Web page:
In honor of Mexican artist Frida Kahlo, the South Haven Center for the Arts created a series of window installations during the summer of 2020 that featured various objects illustrating Frida's love of the art created by the indigenous people of Mexico, who Frida admired greatly for their hard work and talent. Here you will see examples of the types of things Frida may have collected herself for display in her home in Mexico City, Casa Azul. There are also examples of the unique style of fashion Frida developed and was known for throughout her life.
Embroidering garments has been practiced by Mexican matriarchs for hundreds of years, and regional patterns from the Mexican states are handed down through generations to keep the tradition of embroidery alive.
Frida's mother was from Oaxaca, and from Frida's wedding in 1929 until her death in 1954, she honored peasant women by wearing their patterned creations, her favorite being those of Tehuana, Oaxaca State, Mexico.
Oaxaca is home to several different groups of indigenous peoples—most notably the Zapotec, Nahua, and Mixtec tribes. Each has a distinctive tradition of embroidery, and were, and continue to be today, influenced by their individual social structures and views of the world.
Mexican White and Black
An Oaxacan huipil, alabaster carvings, a milagro heart, and white wedding flags were brought together with a Frida plaque, tin candelabra, ceramics, white calla lilies (one of Frida's favorite flowers) and touches of black and white fabric to create this installation.
The huipil is a traditional tunic-like garment commonly worn by indigenous women from Central Mexico to Central America. These garments are made by stitching together pieces of cloth, often cotton, but others are made from different fabrics like wool and silk. Huipil refers to anything from a blouse to a dress, worn as everyday clothing or for ceremonial events. Ribbons are often sewn into huipil worn as wedding dresses.
Milagros—meaning "miracles"—are small metal religious charms, often in the form of arms, legs, farm animals, and people praying. They are typically attached to crosses or wooden statues of saints, the Virgin Mary, or Christ, or hung on alters and shrines with red ribbons or thread. Many also carry milagros for protection and good luck.
Mexican Earth Colors
A wall hanging depicting a bird, ceramics, embroidery, and objects carved from natural wood are just a few examples of the types of objects Frida may have collected for her home at Casa Azul.
The Brights of Mexico
Some may conjure up images of desert, cactus, and stone pyramids when thinking of Mexico, which is a large part of the country's heritage. Mexico is also full of color, from the orange terra cotta tile roofs that can be seen when flying into Mexico City, to the Mexican Folk art created by it's people for centuries, including textiles, pottery, jewelry, toys, and the artwork of many Mexican artists like Frida Kahlo.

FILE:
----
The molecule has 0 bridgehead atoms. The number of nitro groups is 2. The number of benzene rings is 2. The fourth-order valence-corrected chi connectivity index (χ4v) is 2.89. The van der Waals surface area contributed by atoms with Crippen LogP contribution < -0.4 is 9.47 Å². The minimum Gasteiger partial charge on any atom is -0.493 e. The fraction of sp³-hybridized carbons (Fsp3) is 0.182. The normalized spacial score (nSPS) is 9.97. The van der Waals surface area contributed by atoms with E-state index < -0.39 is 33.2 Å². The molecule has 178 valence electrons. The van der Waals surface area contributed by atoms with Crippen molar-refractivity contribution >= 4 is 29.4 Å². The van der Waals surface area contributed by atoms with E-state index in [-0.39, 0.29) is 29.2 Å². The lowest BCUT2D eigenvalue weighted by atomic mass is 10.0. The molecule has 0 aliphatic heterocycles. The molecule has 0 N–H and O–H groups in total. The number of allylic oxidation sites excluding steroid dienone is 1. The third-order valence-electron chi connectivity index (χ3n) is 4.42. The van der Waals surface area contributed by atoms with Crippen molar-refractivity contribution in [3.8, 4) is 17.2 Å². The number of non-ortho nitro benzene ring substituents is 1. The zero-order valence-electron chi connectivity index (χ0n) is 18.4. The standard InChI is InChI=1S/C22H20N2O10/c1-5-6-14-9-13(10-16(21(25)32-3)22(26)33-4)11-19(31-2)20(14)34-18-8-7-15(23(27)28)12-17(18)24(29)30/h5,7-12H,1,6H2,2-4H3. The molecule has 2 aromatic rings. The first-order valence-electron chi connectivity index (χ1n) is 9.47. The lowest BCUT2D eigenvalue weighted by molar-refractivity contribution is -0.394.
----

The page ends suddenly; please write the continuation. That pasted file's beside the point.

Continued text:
Birds, Animals, and Fish in Mexican Art
Animals, birds, and fish play a primary role in the imagery of Mexican art and craft. Frida depicted pets and other animals that made up her world in her paintings and drawings. Here you can see that animals, birds, and fish were created in many mediums and forms, from embroidered clothing, tapestries, and blankets to pottery, and wooden and clay figures.
The Colors of Frida's Kitchen
The walls, furniture, and objects in Frida's brightly-colored kitchen at Casa Azul were complemented with art, pottery, tiles, kitchen utensils, wall hangings, and flowers. The tiles, blue-rimmed glassware, green ceramic vase, colorful ceramic tray, sunflowers, Mexican doll, pottery, and other objects you see here represent objects Frida may have chosen for her kitchen.
The art center extends heartfelt thanks to artist and SHCA member Dorris Akers for her hard work designing and installing these wonderful views into Frida's surroundings with the help of SHCA Exhibitions Coordinator Noelle Malevitis. And to Jarrie Suarez, Thea Grigsby, Carol Trittschuh, Allyn Winkel, Catherine Dobbs, Sally Decardy, Maria Dias, Cristina Bishop, and Dorris, all of whom loaned objects from their collections to the art center to create these wonderful visions of the types of things Frida surrounded herself with.